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Citizen social science in educational settings

Jan. 31, 2024, 10:58 a.m.

Citizen social science in educational settings
Danish case example on using citizen social science in high school
Cathrine M. S. Winther, Aalborg University, Department of sustainability and planning

As a part of the EU-funded project YouCount, the Danish partners have experimented with implementing citizen social science as a tool for working practice and action-based with sustainability for civic youth engagement. YouCount is funded by Horizon2020 and is created to generate new knowledge about social inclusion and how to create social change and policymaking by involving youth (14-29 years) as citizen social scientists. The project wants to contribute scientific knowledge for youth citizen social science for increased scaling through a multi-case study of nine European countries. All partners have worked with different approaches for hands-on activities within one of the three social inclusion themes: social participation, social belonging, or citizenship.

In the Danish case, we co-designed a high school course with a nature geography teacher where 17 students were engaged as citizen social scientists. We trained the students with scientific research tools to investigate their neighbourhood and how to develop solutions to create a more youth-friendly and sustainable local community. The figure illustrates the collaboration and individual teaching modules structured after the iterative design phases: discover, define, develop and deliver.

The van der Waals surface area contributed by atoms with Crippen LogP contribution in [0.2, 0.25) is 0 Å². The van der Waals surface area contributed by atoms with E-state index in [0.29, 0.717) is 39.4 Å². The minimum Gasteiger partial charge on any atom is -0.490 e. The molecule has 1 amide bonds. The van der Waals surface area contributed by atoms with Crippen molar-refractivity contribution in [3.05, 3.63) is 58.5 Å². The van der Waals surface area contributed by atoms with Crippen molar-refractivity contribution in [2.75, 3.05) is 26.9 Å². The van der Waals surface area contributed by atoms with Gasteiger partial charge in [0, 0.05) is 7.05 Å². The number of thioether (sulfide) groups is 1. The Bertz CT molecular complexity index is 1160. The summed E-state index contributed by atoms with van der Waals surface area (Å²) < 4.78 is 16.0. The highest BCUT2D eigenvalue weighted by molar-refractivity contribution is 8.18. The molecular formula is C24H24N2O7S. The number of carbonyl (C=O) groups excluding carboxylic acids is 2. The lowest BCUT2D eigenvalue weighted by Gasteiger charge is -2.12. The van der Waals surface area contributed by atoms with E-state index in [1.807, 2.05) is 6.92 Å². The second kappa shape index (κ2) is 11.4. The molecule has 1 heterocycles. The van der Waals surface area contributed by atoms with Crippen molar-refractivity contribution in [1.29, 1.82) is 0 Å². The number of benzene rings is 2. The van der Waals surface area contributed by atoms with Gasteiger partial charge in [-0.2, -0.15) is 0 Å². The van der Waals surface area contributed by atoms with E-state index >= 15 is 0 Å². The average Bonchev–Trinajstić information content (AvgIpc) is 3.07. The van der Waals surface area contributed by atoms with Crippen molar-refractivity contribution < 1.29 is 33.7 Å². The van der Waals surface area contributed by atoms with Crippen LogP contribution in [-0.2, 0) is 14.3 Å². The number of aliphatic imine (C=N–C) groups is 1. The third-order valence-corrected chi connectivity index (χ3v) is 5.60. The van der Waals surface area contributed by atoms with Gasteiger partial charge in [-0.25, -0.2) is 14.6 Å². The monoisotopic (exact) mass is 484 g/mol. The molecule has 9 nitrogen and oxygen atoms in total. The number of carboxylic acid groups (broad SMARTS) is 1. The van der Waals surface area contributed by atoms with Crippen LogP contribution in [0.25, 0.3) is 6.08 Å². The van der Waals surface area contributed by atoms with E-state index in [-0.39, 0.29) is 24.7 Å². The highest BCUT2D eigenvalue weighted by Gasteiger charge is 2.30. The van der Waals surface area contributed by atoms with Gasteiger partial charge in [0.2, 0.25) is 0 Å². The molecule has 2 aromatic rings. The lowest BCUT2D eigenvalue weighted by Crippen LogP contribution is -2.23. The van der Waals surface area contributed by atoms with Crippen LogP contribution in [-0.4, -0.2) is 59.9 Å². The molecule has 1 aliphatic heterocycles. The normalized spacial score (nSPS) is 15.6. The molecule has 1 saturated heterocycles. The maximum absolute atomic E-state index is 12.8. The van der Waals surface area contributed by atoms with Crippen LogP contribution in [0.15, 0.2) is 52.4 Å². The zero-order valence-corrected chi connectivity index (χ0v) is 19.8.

We learned from our participatory design approach to citizen social science that including qualitative research methods and design tools in a high school setting enhanced the student's ability to work actively with the neighbourhood and its challenges and enabled new opportunities and perspectives to be investigated. The co-researchers were divided into research teams of five people, where they came to understand the underlying social dynamics in the community. Though the students mainly wanted to design environmentally sustainable solutions, such as a trash event or community gardens, it was with an offset of combining actors of the area's districts for social sustainability (safety, loneliness, community). For the youth, it created motivation to work in project groups and work with a context they could relate to; this supported an alternative approach to teaching, where the students enjoyed the creative methods and procedures that gave them a break from working in front of their computers. As a part of scientific processes, it is essential to disseminate research results to the public. We supported this by arranging an exhibition at a local festival where the co-researchers could present their results and interact with the local community. This gave the youth a voice in the community and the possibility to debate and reflect upon their findings, which is one of the critical elements for developing sustainable action competence.

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